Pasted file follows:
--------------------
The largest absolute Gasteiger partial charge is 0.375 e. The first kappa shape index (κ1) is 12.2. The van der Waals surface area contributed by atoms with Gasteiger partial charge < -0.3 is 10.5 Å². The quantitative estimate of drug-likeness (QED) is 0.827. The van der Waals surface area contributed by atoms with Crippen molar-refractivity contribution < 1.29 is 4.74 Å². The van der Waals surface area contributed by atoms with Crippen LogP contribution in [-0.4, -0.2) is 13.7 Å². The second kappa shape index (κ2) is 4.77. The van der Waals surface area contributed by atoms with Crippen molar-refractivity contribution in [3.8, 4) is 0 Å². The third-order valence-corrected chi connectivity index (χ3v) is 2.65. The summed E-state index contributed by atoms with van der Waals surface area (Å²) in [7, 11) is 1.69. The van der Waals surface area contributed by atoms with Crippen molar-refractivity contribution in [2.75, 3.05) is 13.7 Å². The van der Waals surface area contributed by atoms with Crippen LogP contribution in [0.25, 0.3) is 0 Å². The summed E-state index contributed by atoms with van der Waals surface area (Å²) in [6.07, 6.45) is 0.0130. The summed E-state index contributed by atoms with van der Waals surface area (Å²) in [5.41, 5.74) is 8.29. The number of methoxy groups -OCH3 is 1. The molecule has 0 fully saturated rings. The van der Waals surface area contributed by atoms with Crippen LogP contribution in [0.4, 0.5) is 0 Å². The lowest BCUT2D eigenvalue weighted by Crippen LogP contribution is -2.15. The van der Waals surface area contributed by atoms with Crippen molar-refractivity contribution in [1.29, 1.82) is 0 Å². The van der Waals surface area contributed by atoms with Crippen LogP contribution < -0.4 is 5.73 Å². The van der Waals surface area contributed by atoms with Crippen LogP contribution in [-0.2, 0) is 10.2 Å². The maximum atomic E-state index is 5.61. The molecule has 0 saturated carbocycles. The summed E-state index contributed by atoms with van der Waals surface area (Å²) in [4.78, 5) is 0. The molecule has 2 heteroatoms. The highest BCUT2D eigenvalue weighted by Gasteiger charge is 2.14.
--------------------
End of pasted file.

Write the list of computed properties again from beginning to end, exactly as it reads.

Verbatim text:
The largest absolute Gasteiger partial charge is 0.375 e. The first kappa shape index (κ1) is 12.2. The van der Waals surface area contributed by atoms with Gasteiger partial charge < -0.3 is 10.5 Å². The quantitative estimate of drug-likeness (QED) is 0.827. The van der Waals surface area contributed by atoms with Crippen molar-refractivity contribution < 1.29 is 4.74 Å². The van der Waals surface area contributed by atoms with Crippen LogP contribution in [-0.4, -0.2) is 13.7 Å². The second kappa shape index (κ2) is 4.77. The van der Waals surface area contributed by atoms with Crippen molar-refractivity contribution in [3.8, 4) is 0 Å². The third-order valence-corrected chi connectivity index (χ3v) is 2.65. The summed E-state index contributed by atoms with van der Waals surface area (Å²) in [7, 11) is 1.69. The van der Waals surface area contributed by atoms with Crippen molar-refractivity contribution in [2.75, 3.05) is 13.7 Å². The van der Waals surface area contributed by atoms with Crippen LogP contribution in [0.25, 0.3) is 0 Å². The summed E-state index contributed by atoms with van der Waals surface area (Å²) in [6.07, 6.45) is 0.0130. The summed E-state index contributed by atoms with van der Waals surface area (Å²) in [5.41, 5.74) is 8.29. The number of methoxy groups -OCH3 is 1. The molecule has 0 fully saturated rings. The van der Waals surface area contributed by atoms with Crippen LogP contribution in [0.4, 0.5) is 0 Å². The lowest BCUT2D eigenvalue weighted by Crippen LogP contribution is -2.15. The van der Waals surface area contributed by atoms with Crippen molar-refractivity contribution in [1.29, 1.82) is 0 Å². The van der Waals surface area contributed by atoms with Crippen LogP contribution < -0.4 is 5.73 Å². The van der Waals surface area contributed by atoms with Crippen LogP contribution in [-0.2, 0) is 10.2 Å². The maximum atomic E-state index is 5.61. The molecule has 0 saturated carbocycles. The summed E-state index contributed by atoms with van der Waals surface area (Å²) in [4.78, 5) is 0. The molecule has 2 heteroatoms. The highest BCUT2D eigenvalue weighted by Gasteiger charge is 2.14.